Auburn’s Pacin’ Parson completes 1,508-mile walk for the blind

Auburn's 76-year-old ultra-marathon walker came home last Friday, completing a 1,508-mile journey halfway across the country for a worthy cause.

Escorted by friends

Auburn’s 76-year-old ultra-marathon walker came home last Friday, completing a 1,508-mile journey halfway across the country for a worthy cause.

Don “Pacin’ Parson” Stevenson walked far so that others might see, dedicating his latest walk to his friend, 12-year-old Nicholas Premo, who was born blind and developmentally disabled.

“I really believe in a few years he will be able to see,” Stevenson said following a reception at the steps of City Hall. “This was a good walk, one I dedicated to (Nicholas). … I love walking and find it invigorating, inspiring and rewarding in many ways.”

The Lion Heart Walking for the Blind took Stevenson across half the continent, originating June 11 from Rugby, N.D. – the geographic center of North America – and ending in the late-summer heat at Auburn last week.

Stevenson walked a part of the way blindfolded. He wore out five pairs of shoes during the three-month walk.

The walk alone raised more than $5,000 for the club and research for the blind and sight impaired. The Bonney Lake Lions Club sponsored Stevenson who had no shortage of volunteers to join him along U.S. Route 2.

Stevenson helped bring awareness to the cause while helping the Premo family.

“We are humbled,” James Premo said of Stevenson’s generosity to his son. “It means the world to us.

“(Nicholas) knows something big is going on. He doesn’t know what exactly.”

Stevenson said this might be his last extensive walk. He is considering taking time off to write inspirational books and do more work for his church.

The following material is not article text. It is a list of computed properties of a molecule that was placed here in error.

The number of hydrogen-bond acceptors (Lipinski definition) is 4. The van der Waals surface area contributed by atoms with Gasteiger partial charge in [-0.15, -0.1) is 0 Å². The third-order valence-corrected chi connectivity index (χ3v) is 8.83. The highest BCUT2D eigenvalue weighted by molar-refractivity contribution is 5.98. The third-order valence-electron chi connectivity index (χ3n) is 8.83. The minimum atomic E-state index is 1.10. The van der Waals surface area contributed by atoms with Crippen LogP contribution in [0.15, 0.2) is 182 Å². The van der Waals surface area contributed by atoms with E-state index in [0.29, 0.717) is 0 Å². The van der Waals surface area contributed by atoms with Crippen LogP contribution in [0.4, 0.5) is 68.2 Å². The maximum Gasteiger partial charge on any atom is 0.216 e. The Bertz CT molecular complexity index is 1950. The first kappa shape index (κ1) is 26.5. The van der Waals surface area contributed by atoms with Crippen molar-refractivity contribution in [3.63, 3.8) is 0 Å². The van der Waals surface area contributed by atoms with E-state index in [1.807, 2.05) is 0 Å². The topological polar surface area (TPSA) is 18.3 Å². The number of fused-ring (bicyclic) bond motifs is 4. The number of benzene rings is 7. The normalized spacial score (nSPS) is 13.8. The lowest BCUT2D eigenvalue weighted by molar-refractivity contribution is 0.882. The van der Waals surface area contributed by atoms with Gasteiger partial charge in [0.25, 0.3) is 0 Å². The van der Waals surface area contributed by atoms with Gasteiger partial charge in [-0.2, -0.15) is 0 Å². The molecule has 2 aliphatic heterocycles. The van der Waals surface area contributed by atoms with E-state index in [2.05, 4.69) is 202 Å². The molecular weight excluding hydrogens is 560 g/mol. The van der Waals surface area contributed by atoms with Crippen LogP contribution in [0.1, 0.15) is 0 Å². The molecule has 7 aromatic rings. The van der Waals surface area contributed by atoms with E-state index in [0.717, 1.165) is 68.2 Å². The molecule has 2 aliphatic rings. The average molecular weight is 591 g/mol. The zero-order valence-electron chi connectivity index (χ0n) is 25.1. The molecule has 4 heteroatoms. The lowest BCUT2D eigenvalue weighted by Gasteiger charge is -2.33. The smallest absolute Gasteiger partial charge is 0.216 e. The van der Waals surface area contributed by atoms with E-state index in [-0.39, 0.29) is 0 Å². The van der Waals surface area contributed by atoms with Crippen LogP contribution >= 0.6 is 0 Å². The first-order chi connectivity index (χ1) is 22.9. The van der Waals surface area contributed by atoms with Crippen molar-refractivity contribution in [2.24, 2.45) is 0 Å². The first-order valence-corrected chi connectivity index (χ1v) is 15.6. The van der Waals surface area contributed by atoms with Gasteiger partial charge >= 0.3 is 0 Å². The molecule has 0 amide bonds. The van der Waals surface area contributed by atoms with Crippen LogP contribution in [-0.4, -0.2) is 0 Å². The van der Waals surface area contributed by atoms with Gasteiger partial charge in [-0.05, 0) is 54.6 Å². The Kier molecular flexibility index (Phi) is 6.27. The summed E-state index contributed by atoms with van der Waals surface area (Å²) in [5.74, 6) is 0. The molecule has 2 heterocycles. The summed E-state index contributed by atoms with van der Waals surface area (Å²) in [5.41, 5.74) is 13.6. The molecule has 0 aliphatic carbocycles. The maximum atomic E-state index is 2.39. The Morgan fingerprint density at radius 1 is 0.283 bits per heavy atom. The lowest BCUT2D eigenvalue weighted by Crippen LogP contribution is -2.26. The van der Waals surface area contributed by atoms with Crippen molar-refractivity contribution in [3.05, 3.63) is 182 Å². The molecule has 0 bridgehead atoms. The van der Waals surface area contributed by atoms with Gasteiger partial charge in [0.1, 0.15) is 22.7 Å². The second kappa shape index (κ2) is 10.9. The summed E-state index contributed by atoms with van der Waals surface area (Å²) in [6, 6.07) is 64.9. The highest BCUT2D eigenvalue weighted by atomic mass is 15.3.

This is not the first time Stevenson has walked this way.

The former Marine, pastor, teacher and truck driver has walked about 50,000 miles for various charities since 1998. Long-distance walking became his passion after his retirement in 1994.

Stevenson walked blindfolded to support Maria Federici, a Renton woman blinded by an unsecured load that struck her car in 2004. The walk took Stevenson along the John Wayne Trail for 106 miles from North Bend to Vantage, ending at the Columbia River.

Since the walk, “Maria’s Law,”signed by the governor in 2005, makes failing to properly secure a load a crime.

Stevenson also has walked as far as Tijuana, Mexico, and Anchorage, Alaska, for charity. One of his longest walks was a 13,000-mile trek to New York City and back for the Huntington’s Disease Society of America.


Benefit: 1 p.m., Saturday, at Midtown Grill, 20609 State Route 410 E., Bonney Lake. Program, lunch, slideshow honoring Don Stevenson and his benefit walk for Nicholas Premo. Proceeds go to the Lion Heart Walking for the Blind. The public is invited.

Donations: They can be made at any Wells Fargo Bank, account no. 2553789732, or mail donations to: the Bonney Lake Lions Foundation, 18429 89th St. E, Bonney Lake, WA 98391. Write checks to: Bonney Lake Lions Foundation. (put “Blind Walk” on the check’s memo line). Or donate online at

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